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Burning Question at the Beach

There's a burning question before U.S. District Court in Baltimore that will require great wisdom in deciding fairly: If men can go topless at the beach, why can't women?

The case has been brought by five women who are challenging an Ocean City ordinance banning bare chested females on the beach at Maryland's most popular resort. Presumably if they prevail, the case could have resounding ramifications at beaches nationwide.

According to the Washington Post, the case started when Chelsea Eline, a regular beachgoer who runs a blog called Breasts are Healthy, asked the city to give the beach patrol and police officers clearer instructions so women could sunbathe bare-chested without confrontation.

When the controversy generated national attention, Ocean City officials passed an emergency ordinance banning bare female chests in public. Officials said it was designed to “protect public sensibilities” and the beach town’s family-friendly atmosphere.

After the Maryland Attorney General's office advised the town that the ban was legally sound, Eline sued and the matter ended up in federal court, where a hearing was held Friday on the plaintiff's request that the judge, James K. Bredar, temporarily halt enforcement of the ordinance as the lawsuit proceeds. Of course, everyone involved is awaiting the judge's written opinion with bated breath.

In 1991, a federal appeals court determined that exposing female breast in public offends moral sensibilities, and so the government has a right to require women, but not men, to keep their tops covered. I thought that was pretty puritanical then, and I still think so. And I agree with Eline that such a distinction is decidedly sexist.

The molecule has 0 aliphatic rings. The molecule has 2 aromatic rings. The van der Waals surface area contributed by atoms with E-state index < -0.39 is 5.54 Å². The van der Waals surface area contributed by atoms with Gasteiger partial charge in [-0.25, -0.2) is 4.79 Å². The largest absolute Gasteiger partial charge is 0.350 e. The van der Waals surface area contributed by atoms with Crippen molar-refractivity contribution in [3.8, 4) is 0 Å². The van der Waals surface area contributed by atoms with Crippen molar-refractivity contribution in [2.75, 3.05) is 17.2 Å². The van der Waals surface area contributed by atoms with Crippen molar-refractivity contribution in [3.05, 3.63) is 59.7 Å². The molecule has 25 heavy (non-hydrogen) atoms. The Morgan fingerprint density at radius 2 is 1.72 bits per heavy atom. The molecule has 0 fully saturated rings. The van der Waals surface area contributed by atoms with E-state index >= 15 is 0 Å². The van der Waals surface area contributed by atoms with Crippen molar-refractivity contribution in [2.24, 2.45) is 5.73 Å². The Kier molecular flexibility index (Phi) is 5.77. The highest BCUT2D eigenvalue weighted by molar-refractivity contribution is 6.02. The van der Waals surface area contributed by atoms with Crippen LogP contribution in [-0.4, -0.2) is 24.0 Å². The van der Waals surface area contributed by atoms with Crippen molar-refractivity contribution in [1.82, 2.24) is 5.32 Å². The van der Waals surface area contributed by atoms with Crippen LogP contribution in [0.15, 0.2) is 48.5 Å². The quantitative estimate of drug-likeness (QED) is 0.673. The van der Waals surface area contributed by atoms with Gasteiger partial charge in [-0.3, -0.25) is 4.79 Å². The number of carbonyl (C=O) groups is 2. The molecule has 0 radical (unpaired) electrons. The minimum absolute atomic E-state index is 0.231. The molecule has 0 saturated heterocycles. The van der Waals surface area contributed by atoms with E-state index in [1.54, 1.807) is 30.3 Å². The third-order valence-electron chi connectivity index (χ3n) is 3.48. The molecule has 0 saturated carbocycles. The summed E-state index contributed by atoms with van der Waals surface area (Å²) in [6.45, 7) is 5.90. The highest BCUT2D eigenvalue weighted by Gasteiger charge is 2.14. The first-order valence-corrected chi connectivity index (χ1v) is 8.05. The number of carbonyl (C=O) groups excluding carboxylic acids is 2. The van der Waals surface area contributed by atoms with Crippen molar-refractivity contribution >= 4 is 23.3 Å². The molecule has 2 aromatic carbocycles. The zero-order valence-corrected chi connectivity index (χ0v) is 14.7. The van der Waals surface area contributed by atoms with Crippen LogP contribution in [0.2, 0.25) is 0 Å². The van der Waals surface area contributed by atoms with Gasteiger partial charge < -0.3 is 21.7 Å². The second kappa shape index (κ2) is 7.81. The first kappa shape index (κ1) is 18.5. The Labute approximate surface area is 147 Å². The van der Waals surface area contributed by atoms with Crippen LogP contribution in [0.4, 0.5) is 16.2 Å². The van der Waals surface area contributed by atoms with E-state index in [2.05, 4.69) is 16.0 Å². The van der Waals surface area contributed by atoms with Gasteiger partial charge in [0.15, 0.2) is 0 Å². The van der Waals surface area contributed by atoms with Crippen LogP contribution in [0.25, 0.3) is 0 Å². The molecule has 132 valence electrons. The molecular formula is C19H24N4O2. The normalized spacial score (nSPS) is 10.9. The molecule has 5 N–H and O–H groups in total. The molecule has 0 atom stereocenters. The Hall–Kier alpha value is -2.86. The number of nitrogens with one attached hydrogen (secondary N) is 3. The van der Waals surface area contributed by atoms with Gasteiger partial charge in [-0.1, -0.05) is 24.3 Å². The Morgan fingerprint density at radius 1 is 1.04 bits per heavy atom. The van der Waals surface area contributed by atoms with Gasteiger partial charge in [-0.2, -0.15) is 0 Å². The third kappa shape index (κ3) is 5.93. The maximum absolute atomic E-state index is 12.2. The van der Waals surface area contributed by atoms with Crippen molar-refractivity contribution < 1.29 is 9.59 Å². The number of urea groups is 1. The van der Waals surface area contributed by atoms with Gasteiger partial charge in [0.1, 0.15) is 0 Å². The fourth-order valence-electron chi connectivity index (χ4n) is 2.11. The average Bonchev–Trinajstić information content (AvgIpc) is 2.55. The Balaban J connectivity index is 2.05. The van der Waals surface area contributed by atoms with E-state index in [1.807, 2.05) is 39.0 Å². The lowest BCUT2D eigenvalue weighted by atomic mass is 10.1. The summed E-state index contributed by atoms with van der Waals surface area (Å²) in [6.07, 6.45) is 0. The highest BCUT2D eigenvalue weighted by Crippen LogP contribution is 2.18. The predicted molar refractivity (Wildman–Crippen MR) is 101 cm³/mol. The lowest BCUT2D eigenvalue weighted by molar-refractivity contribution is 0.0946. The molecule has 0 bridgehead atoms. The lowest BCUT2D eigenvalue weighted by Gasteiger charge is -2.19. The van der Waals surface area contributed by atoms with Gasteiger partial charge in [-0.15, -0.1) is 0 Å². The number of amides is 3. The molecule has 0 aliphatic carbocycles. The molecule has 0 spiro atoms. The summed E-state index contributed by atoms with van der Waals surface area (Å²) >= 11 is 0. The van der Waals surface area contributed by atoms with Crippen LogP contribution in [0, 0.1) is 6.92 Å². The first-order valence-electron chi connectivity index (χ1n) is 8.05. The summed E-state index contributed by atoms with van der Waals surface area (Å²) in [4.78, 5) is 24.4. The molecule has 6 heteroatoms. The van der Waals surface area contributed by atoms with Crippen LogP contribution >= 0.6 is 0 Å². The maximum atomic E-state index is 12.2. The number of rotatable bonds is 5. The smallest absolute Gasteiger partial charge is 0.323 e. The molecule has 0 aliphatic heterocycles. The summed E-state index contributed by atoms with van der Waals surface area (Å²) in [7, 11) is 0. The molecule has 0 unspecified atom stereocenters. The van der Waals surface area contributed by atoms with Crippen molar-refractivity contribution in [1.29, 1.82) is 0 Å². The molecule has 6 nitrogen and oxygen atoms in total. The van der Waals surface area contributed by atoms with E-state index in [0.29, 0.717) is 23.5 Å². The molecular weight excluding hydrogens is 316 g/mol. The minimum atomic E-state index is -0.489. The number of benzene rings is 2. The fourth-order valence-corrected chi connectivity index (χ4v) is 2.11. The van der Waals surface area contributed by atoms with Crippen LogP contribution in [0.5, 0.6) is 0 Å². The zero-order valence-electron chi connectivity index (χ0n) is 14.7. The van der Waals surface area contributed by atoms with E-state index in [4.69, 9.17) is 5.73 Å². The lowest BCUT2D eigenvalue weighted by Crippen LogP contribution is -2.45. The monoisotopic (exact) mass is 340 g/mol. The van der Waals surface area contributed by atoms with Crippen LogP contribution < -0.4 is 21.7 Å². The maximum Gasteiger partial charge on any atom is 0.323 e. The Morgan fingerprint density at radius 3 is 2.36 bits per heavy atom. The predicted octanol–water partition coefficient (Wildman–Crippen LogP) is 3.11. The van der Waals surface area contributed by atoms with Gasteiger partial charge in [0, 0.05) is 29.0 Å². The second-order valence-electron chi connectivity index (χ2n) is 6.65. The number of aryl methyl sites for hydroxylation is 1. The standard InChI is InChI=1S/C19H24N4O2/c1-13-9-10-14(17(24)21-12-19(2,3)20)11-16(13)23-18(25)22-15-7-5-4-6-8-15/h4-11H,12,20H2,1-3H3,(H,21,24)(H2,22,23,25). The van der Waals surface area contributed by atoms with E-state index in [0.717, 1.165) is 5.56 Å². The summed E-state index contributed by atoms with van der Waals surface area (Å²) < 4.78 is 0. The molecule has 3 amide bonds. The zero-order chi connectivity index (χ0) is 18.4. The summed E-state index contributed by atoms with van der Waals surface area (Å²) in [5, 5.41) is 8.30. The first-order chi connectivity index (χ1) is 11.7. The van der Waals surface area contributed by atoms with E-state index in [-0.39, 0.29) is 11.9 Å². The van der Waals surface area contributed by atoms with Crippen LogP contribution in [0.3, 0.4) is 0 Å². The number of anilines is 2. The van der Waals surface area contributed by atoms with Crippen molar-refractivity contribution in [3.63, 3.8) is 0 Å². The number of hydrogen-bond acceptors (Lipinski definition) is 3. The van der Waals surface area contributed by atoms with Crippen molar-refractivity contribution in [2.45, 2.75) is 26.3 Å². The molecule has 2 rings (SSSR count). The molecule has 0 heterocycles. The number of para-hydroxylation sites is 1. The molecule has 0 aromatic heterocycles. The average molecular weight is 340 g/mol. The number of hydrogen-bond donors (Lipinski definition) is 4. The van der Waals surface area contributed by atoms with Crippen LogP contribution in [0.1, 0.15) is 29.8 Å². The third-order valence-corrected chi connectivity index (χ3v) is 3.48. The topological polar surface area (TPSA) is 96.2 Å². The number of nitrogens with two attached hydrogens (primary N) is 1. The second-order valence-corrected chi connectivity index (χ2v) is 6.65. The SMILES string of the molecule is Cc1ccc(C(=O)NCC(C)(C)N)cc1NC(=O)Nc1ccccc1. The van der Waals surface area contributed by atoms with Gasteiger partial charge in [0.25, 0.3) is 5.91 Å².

In the hearing, Ocean City officials defended their ban on female chests at the beach saying they want to protect the resort's family-friendly image. The town told the judge that it had received "an outpouring" of calls, emails and complaints objecting to the idea of lifting the ban. Some even threatened to cancel reservations and never return to Ocean City.

"People were astounded by this," the Post quoted Mayor Richard Meehan as saying. "They were very upset."

But the plaintiffs contended that roughly 150 complaints received by the city represent a tiny fraction of the 8 million people who visit Ocean City every year.

I think the whole argument is silly.

Go to the beach in many countries abroad and you'll find "European-style sunbathing," and as this discussion indicates, not everyone there who is showing it all actually meets "model standards." The big concern by people participating in the discussion was whether there would be less-than-attractive women "with hairy armpits" strolling the beach with their boobs bouncing.

Come on, people. Don't we have more important things to worry about these days than whether or not female beachgoers remove their bikini tops?

Get a life.

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